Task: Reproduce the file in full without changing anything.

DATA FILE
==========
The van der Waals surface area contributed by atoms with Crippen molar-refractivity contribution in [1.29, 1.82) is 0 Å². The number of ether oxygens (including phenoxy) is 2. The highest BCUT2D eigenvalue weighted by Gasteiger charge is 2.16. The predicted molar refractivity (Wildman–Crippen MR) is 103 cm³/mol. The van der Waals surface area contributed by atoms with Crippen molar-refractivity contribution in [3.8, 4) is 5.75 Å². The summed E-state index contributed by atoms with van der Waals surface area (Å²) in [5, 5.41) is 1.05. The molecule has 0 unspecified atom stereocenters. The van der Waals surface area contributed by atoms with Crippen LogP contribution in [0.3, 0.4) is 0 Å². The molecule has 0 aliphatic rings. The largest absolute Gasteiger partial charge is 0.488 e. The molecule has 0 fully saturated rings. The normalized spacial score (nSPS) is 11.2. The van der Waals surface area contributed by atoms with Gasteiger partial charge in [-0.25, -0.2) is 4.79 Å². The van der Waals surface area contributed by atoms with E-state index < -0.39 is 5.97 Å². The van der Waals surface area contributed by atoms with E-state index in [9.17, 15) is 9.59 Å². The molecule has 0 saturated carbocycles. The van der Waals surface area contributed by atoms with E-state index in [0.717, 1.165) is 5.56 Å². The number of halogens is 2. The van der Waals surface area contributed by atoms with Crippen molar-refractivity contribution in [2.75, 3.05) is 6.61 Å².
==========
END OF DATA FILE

The van der Waals surface area contributed by atoms with Crippen molar-refractivity contribution in [1.29, 1.82) is 0 Å². The number of ether oxygens (including phenoxy) is 2. The highest BCUT2D eigenvalue weighted by Gasteiger charge is 2.16. The predicted molar refractivity (Wildman–Crippen MR) is 103 cm³/mol. The van der Waals surface area contributed by atoms with Crippen molar-refractivity contribution in [3.8, 4) is 5.75 Å². The summed E-state index contributed by atoms with van der Waals surface area (Å²) in [5, 5.41) is 1.05. The molecule has 0 unspecified atom stereocenters. The van der Waals surface area contributed by atoms with Crippen LogP contribution in [0.3, 0.4) is 0 Å². The molecule has 0 aliphatic rings. The largest absolute Gasteiger partial charge is 0.488 e. The molecule has 0 fully saturated rings. The normalized spacial score (nSPS) is 11.2. The van der Waals surface area contributed by atoms with Gasteiger partial charge in [-0.25, -0.2) is 4.79 Å². The van der Waals surface area contributed by atoms with E-state index < -0.39 is 5.97 Å². The van der Waals surface area contributed by atoms with E-state index in [9.17, 15) is 9.59 Å². The molecule has 0 saturated carbocycles. The van der Waals surface area contributed by atoms with E-state index in [0.717, 1.165) is 5.56 Å². The number of halogens is 2. The van der Waals surface area contributed by atoms with Crippen molar-refractivity contribution in [2.75, 3.05) is 6.61 Å².